Power-to-gas, i.e. the conversion of surplus electricity into hydrogen, is currently being discussed as a way for the gas industry to contribute to the increasing integration of renewable energies like wind and solar power into the existing energy infrastructures. The produced hydrogen could either be stored and used directly, or it could be injected into the natural gas grid. A third option would be to combine the electrolysis with a subsequent methanation process to convert hydrogen into methane which then could again be injected into the grid. The two latter options would turn the gas grids into huge energy storage devices.
A direct injection of hydrogen into the existing gas grids would offer a number of advantages but there are concerns how end-use applications of natural gas across different sectors might respond to the changing fuel characteristics. Manufacturing processes in thermal processing industries are considered particularly critical in this context. In the course of a publicly funded German research project, GWI investigated the impact of significant concentrations of hydrogen in natural gas (up to 50 vol.-%) on some industrial firing systems in terms of efficiency, heat transfer and pollutant formation. The results of both experiments on a semi-industrial scale as well as CFD simulations indicate that the effects of the presence of hydrogen in natural gas can be managed in gas-fired thermal processing applications if appropriate measurement and control systems are used.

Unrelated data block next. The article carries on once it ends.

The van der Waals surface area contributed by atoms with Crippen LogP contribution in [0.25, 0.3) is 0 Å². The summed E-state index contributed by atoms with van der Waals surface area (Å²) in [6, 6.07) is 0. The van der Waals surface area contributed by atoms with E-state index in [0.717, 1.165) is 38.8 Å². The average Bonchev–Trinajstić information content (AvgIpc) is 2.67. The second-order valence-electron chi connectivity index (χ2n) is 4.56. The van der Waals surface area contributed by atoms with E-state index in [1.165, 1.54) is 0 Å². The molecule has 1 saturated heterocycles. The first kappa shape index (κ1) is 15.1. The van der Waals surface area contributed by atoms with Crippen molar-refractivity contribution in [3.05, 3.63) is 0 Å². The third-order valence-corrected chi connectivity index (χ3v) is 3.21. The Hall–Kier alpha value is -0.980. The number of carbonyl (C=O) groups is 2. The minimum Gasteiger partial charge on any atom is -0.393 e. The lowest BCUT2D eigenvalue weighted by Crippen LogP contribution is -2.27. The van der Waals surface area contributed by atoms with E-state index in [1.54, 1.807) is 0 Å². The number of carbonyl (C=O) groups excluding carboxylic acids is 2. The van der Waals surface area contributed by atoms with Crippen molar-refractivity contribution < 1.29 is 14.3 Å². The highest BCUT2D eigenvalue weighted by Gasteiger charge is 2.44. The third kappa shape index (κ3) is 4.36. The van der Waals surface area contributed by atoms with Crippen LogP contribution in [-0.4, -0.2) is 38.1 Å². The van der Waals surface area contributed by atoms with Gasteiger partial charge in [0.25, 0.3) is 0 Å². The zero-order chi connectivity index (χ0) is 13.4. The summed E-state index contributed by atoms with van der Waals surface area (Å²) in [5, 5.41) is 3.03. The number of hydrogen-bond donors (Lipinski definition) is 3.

The main results of this investigation will be presented in this contribution.